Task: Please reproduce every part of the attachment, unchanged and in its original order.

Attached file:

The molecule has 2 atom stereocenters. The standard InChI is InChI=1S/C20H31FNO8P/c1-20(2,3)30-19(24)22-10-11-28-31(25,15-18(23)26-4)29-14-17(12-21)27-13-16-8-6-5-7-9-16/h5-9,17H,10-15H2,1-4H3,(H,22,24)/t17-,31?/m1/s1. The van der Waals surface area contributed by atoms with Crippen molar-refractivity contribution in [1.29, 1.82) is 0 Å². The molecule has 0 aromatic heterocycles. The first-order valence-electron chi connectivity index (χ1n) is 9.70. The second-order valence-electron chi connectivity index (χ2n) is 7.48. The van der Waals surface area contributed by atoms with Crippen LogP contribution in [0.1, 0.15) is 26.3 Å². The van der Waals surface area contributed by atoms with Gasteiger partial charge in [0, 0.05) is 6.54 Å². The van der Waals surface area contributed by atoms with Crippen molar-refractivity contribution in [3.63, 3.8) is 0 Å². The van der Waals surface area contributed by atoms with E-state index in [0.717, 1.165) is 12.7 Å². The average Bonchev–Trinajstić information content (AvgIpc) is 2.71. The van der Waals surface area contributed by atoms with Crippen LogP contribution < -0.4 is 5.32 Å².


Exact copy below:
The molecule has 2 atom stereocenters. The standard InChI is InChI=1S/C20H31FNO8P/c1-20(2,3)30-19(24)22-10-11-28-31(25,15-18(23)26-4)29-14-17(12-21)27-13-16-8-6-5-7-9-16/h5-9,17H,10-15H2,1-4H3,(H,22,24)/t17-,31?/m1/s1. The van der Waals surface area contributed by atoms with Crippen molar-refractivity contribution in [1.29, 1.82) is 0 Å². The molecule has 0 aromatic heterocycles. The first-order valence-electron chi connectivity index (χ1n) is 9.70. The second-order valence-electron chi connectivity index (χ2n) is 7.48. The van der Waals surface area contributed by atoms with Crippen LogP contribution in [0.1, 0.15) is 26.3 Å². The van der Waals surface area contributed by atoms with Gasteiger partial charge in [0, 0.05) is 6.54 Å². The van der Waals surface area contributed by atoms with Crippen molar-refractivity contribution in [3.63, 3.8) is 0 Å². The van der Waals surface area contributed by atoms with E-state index in [0.717, 1.165) is 12.7 Å². The average Bonchev–Trinajstić information content (AvgIpc) is 2.71. The van der Waals surface area contributed by atoms with Crippen LogP contribution < -0.4 is 5.32 Å².